VALDOSTA -- Television crime investigation shows have nothing on the Lowndes County Sheriff's Office but the ability to solve three murders in an hour-long program.
Sgt. Jim Jackson, identification technician for the LCSO, says shows like "CSI" and others are only 40 percent accurate and the rest is Hollywood. However, many of the gadgets that are used by the TV crime fighters can be found here in Lowndes County.
Recently, the live scan machine which fingerprints every person booked into the jail, helped identify a man wanted for a murder warrant out of Texas within an hour.
"When the live scan is done, it is sent electronically to the Georgia Crime Information Center in Atlanta where it's checked to be sure the person hasn't been arrested under another name elsewhere," Jackson said. "From there, the prints are sent to the National Crime Information Center in Virginia which checks to see if they've been arrested anywhere in the U.S."
Jackson said the jail will conduct an average of 10 live scans a day, but on court day, the number can reach 20.
"The fingerprint card starts the process for everything that happens to someone in the criminal justice process," Jackson said.
Jackson has been with the Criminal Investigative Division since 1996 after the election of Ashley Paulk in the early 90's and the move to technology.
"Until 1993, we were a sleepy little sheriff's town with no technology and everything done on paper," Jackson said. "Ashley Paulk began seizing drug funds and we moved into the 21st century. We've got equipment here they don't have in Atlanta."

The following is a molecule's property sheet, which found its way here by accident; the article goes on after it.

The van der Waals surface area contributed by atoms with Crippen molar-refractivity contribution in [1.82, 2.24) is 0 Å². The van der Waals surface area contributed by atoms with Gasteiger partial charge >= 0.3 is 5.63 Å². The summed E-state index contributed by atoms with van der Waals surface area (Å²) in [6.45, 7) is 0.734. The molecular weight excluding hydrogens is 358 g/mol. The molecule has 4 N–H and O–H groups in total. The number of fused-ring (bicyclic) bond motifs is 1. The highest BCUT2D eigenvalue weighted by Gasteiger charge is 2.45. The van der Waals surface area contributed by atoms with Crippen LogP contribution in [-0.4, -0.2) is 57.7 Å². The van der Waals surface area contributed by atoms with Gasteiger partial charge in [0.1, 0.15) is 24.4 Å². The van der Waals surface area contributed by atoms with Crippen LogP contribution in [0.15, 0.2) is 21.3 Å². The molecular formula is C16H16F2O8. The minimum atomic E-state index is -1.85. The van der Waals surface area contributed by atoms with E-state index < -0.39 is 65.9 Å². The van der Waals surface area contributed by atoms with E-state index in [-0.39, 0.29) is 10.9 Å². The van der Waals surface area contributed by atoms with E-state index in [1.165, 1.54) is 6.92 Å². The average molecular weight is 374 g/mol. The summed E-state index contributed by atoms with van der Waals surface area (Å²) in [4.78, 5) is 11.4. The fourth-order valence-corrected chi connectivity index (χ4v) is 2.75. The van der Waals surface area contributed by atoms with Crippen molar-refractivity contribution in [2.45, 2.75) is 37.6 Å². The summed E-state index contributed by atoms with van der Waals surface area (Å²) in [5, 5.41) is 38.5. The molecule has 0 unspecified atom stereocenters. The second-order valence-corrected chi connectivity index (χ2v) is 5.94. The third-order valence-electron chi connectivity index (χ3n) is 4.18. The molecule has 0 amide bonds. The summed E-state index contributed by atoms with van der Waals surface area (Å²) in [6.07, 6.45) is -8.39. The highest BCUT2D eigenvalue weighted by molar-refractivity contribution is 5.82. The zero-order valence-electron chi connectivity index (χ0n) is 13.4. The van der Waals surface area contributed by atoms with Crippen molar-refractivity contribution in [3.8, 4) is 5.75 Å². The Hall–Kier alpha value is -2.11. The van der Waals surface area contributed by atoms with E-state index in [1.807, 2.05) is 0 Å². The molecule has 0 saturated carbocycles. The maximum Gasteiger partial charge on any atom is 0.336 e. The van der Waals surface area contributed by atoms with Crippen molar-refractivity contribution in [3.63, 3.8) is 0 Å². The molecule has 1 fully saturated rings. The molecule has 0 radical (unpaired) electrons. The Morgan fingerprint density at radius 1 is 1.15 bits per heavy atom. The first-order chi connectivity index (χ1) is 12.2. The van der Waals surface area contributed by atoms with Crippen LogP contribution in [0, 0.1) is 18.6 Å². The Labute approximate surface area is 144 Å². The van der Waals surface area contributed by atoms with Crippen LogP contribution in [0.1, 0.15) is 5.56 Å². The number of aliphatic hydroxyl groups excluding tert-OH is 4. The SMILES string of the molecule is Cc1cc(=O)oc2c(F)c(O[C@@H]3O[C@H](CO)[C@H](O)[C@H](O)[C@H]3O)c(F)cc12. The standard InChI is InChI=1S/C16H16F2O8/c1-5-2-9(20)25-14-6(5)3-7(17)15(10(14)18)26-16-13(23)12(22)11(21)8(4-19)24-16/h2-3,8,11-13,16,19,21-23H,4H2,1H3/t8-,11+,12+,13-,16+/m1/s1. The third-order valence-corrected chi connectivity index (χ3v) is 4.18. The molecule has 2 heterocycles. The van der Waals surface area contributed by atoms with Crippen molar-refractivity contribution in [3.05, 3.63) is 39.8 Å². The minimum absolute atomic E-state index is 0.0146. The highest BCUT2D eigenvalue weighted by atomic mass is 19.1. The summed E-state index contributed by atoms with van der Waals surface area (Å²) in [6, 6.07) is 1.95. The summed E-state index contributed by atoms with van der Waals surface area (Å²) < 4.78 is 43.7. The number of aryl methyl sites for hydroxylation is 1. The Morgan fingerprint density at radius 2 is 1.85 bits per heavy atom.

Jackson and Eric Bramble work in a 12-by-20 foot room housed between the jail and the administrative offices. Through another door is the lab where the evidence for 14 cases is labeled and being processed.
There are two pieces of equipment that perform the same function, but one is homemade and the other is worth several thousand dollars. Jackson explained that fingerprint evidence can be "glued" where it is more clearly visible. In the first room, a fish aquarium sitting upright on the counter has a coffee cup warmer in the bottom and a makeshift door. However, Jackson said that within 10 minutes of heating super glue in a piece of foil on the warmer, fingerprints that may not have been visible become "glued" to the object from the vapors of the heated glue. While the aquarium can handle smaller objects in a shorter length of time, the other machine can do larger items like firearms in 40 minutes.
Digital cameras have been used by the LCSO since 1999. Jackson and Bramble use $30,000 of digital imaging equipment that allows them to enhance fingerprints. They also catalog all crime scene photos in the computer also.
"When we can't get enough detail, this allows us to get more detail than the eye can see, but it doesn't change it," Jackson said.
Another computer aids in "drawing" suspect composites. The computer allows the technicians to choose from a large selection of features that includes eyes, nose, mouth and hair. Then the image is compared to pictures of criminals in the database.
One regular gadget seen on "CSI" is the light that illuminates blood and other items. Jackson said they call theirs the $9,000 flashlight. He said the light uses the blue spectrum most often which illuminates fingerprints, blood and other body fluids that may be missed by the naked eye under regular light. They also have the machine that allows them to compare items for a match -- like the ends of wire or duct tape.
Jackson and Bramble are the first to process a crime scene and say they are the neutral observers. They let the evidence speak for itself.
"We're not pro-arrest or pro turn-them-loose," Jackson said. "We're neutral in the investigation. We tell (investigators), 'This is what we see and this is what we've got. It's up to you to do something with it.'"
Jackson said the evidence "speaks" when he and Eric enter a crime scene. They are the human factor that is needed to operate the equipment.
"When Eric and I go to process the scene, we try and determine what happened based on what we see," Jackson said. "The evidence will talk to you. You have to know how to listen to it and let it tell you what happened."
To contact Tanya B. O'Berry, please call 244-3400, ext. 239.